Feels like Christmas!

(9 Posts)
TheBriscoesLady Sat 06-Aug-16 15:15:31

I'm outside in the garden, kids are in the paddling pool, it's lovely and hot and I'm avidly reading the Christmas topic, thread by thread whilst drinking rose

I'm a New Zealander living in the UK and this sort of weather is making me feel all Christmassy. Not to mention homesick for a good old kiwi Christmas.

I would love to be wrapping presents right now and decorating the pavlova!

VioletBam Sat 06-Aug-16 15:42:11

Ah! And I'm a Brit in Oz....currently feeling Christmassy in the chilly winter! So weird!

This Christmas coming will be my second in the country...last year I was a bit freaked out by how quiet the shops were in the run up! I was also confused over deserts....so Pavlova is the traditional thing is it?

TheBriscoesLady Sat 06-Aug-16 15:50:18

You can't beat a pav at Christmas. Aussies will no doubt decorate theirs differently, but a NZ pav will be smothered in whipped cream with strawberries and kiwifruit arranged artfully on top. It was always my job to do the pavlova and I loved it! We also had cheesecake, fruit salad and trifle as standard puddings.

ImperialBlether Sat 06-Aug-16 16:03:27

That's as far from our horrible Christmas puddings as you can get! What are you doing, having puddings people actually like on Christmas Day?!

Chillywhippet Sat 06-Aug-16 17:24:13

How about this?

TheBriscoesLady Sat 06-Aug-16 17:39:19

That wreath pav is great. I did make something similar one year but it's just not the same!

My DB always loved Christmas pudding as a youngster (like 7 years old, the freak) so mum would get him a single serve one and he'd have that with custard. But it was too hot for hot puddings so the rest of us liked cold, creamy puddings and I loved having them as leftovers for days afterwards.

pearlylum Sun 07-Aug-16 07:16:59

It must be odd to have a hot christmas.
The roots of the festival lie in the frozen Northern world, hence many traditions of pine trees, holly, eating dried fruits Santa with his big suit on driving through the snow,
I lived in SE Asia for a while and no one around us was celebrating christmas, so we didn't either, it didn't feel right feel right somehow,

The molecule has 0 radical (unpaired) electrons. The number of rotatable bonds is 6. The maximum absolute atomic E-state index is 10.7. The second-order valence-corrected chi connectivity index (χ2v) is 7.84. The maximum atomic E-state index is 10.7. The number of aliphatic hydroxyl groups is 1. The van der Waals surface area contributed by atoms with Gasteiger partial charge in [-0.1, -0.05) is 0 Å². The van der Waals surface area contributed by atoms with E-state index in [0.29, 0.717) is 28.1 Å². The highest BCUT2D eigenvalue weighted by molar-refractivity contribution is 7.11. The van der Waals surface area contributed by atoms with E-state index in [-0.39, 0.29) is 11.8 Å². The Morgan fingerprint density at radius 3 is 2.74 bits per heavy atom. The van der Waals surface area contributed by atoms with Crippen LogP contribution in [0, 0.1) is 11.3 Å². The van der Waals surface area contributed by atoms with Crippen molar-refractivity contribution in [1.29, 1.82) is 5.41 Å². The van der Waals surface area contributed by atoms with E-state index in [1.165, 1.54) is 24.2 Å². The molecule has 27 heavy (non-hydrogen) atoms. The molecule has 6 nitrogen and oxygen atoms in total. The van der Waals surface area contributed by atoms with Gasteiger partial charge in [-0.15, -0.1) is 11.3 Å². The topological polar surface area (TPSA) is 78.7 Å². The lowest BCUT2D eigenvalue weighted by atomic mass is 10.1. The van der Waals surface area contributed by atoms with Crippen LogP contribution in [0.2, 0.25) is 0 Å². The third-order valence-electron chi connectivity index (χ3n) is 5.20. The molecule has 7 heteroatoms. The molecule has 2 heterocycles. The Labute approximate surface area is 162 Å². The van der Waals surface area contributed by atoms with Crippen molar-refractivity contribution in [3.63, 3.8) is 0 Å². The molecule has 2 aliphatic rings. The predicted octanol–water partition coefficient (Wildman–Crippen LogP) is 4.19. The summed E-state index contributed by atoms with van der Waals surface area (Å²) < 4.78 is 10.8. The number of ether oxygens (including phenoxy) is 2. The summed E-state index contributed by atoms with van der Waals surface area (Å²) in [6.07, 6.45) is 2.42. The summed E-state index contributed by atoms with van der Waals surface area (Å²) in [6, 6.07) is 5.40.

TheBriscoesLady Sun 07-Aug-16 08:36:50

Feels completely natural to me! In fact when I came over here I couldn't get over how quickly Christmas seemed to just finish here, and everyone went back to work so quickly. In NZ the Christmas holiday is the start of the long school summer holidays so it just seems to feel more like a special time.

Christmas morning would be filled with the sound of children outside on their new bikes, roller skates, skateboards etc and I still can't get over how quiet Christmas mornings are here. It was a godsend for parents who could get on with preparing Christmas lunch without over excited kids in her hair as we'd all be outside playing.

Our Christmas lunch was usually a ham with roast vegetables followed by all the puddings, so kind of traditional. Other families would have seafood or a bbq bit we were more traditional. We even tried turkey once but none of us were that fussed and preferred the ham.

Imagery was (still is I guess) a funny mix of Northern and Southern. You could get Christmas cards with a cartoon kiwi sunbathing under a pohutukawa tree (a native tree with green foliage and bright red flowers which only come out in December, so we call it our NZ Christmas tree) or a water skiing santa, or the more traditional snowy scenes and Robins on lanterns etc. All seemed completely normal to us.

One thing the northern hemisphere does really well though, is Christmas lights. NZ does have them but it's so light being summer that we tend to use other decorations. Shop windows have festive pictures or messages painted on and there is a lot of tinsel as fairy lights just don't show up as well.

Sorry for the nostalgic outpouring there! I loved Christmas as a child (and as an adult obvs smile ) and I miss home a lot. We are going back for Christmas 2017 though and can't wait!

pearlylum Sun 07-Aug-16 11:07:14

Christmas did develop as a Northern tradition though, a midwinter festival which brightened up cold days when food was scarce and nothing was growing. A celebration in the coldest hardest times.

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